Knitting for History: Yarn Bombing the DC-3

Knitting for History – Yarn Bombing the DC-3

On August 11th, 2012, the Yarn Bomb Yukon Collective yarn bombed the DC-3 plane owned by the Yukon Transportation Museum.  This interactive art project was created in partnership with the Yukon Transportation Museum and the Yukon Arts Centre Public Art Gallery.  The idea for the project came from Casey McLaughlin, Director and Curator for the Yukon Transportation Museum and the project was taken on by the Yarn Bomb Yukon Collective. In four months the Yarn Bomb Yukon collective hosted over 35 workshops on how to knit, crochet and yarn bomb and over 100 people volunteered to knit, crochet and sew the yarn bomb together. The project was featured on CBC News program The National, the Toronto Star, CBC Hamilton, Vancouver Sun, local, national  and international radio and television shows, blogs, and magazines, promoting fibre arts to thousands of people.

The Yarn Bomb Yukon Collective will continue to promote fibre arts by yarn bombing  Whitehorse and beyond and are open to suggestions, offers and commissions from individuals and organizations across North America.    Please post on our facebook wall, send us an email or tweet on what you think our next project should be.  We’ll continue to yarn bomb and free offer knitting, crochet and yarn bombing workshops, teaching classes, and leading community/fibre base art projects.

The purpose of this interactive public art project is to transform a historic aircraft into a large scale public art project, to foster an appreciation for fibre arts, and to teach the lifelong skill knitting and crocheting techniques to adults and children.   Once the project is complete, blankets will be donated to local charities and shelters.

This is an excellent example of partnership between museums and the public.  The project presents an exciting opportunity to teach the public about the aviation history of Yukon through the artifact of the DC-3 as well as educating the public on conservation and preservation of historic transportation artifacts.  As Casey McGlauglan, director of YTM stated in her letter of support:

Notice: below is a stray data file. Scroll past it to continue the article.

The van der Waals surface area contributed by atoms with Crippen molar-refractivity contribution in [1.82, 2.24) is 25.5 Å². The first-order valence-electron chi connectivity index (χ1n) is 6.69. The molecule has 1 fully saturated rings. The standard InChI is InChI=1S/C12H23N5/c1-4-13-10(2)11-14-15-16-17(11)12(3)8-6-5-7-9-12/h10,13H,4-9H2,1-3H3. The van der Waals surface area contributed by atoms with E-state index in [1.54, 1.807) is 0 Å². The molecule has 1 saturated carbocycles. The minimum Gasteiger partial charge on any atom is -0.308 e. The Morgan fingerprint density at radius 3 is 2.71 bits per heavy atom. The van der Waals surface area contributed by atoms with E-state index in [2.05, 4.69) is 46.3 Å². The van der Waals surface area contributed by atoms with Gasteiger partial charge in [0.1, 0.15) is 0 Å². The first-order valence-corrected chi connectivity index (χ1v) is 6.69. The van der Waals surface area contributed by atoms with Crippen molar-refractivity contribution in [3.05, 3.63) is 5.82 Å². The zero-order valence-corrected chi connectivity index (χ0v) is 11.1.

“This will be the biggest opportunity in YTM’s history to educate all involved and beyond as to what a DC-3 is and the significance of the CF-CPY in the Yukon and abroad.  Every person that picks up a needle, listens to the radio, attends a knitting bee or looks at a poster regarding this project will instantly become a captive audience for us to educate on the importance of musicological standards of industrial artifacts and the importance of conservation and maintenance to objects many people feel don’t need the attention…from this one project YTM will now have hundreds of opportunities locally and nationally to educate the world on the importance of conservation, preservation and Yukon history and ingenuity.”

“This is an exciting project that could only happen through partnership,” says Mary Bradshaw, Gallery Director of the Yukon Arts Centre.  “All three partners are thrilled to work together and with the public.  Because really, this is a massive project—we need everyone to help by picking up their knitting needles.”

Knitting for History – Yarn-Bombing the DC-3 was an overwhelmingly positive experience and a unique opportunity to collaborate with non-traditional museum partners. It was my first attempt at engaging with the community through a “collection-community connection” project. The project took on a life of its own and it was a great success, thanks largely to the huge effort of Jessica Vellenga and Yarn Bomb Yukon.

For the Yukon Transportaion Museum, the cornerstone of yarn-bombing the DC-3 weather vane was community involvement – people worked hands-on, which connected them at an intimate level to our museum and created a feeling of personal investment and ownership to one of the museums artifacts. We also successfully reached a wide audience while also bolstering local, national and international interest about Yukon, the Yukon Transportation Museum and its unique DC-3 weather vane.

Here’s how to get involved.  Once the project is complete, blankets will be donated to local charities and shelters.


For more info, please check out our timeline below.

     

Time Line Date Started Date Completed
International Call for Submissions April 1, 2012 June 30, 2012
Knitting workshops for kids and adults, 5 total May 1, 2012 June 30, 2012
World Wide Knit in Public workshop June 9, 2012 June 17, 2012
International Yarn Bombing Day workshop June 11, 2012 June 12, 2012
Sit and Stitch Nights from 5-7pm at the T&M Lounge, 4th and Main, Whitehorse, YT Every Wednesday Night ongoing
Atlin Arts and Music Festival, knitting, crochet and yarn bombing workshop and demonstration July 5, 2012 July 8, 2012
Knitting Bees to sew together the knitted cozy at the Old Fire Hall August 1 2012 August 10, 2012
Installation of knitted cozy onto the DC-3 (weather permitting) August 11, 2012 August 12, 2012
De-Installation of knitted cozy from the DC 3 (weather permitting) August 21, 2012 August 21, 2012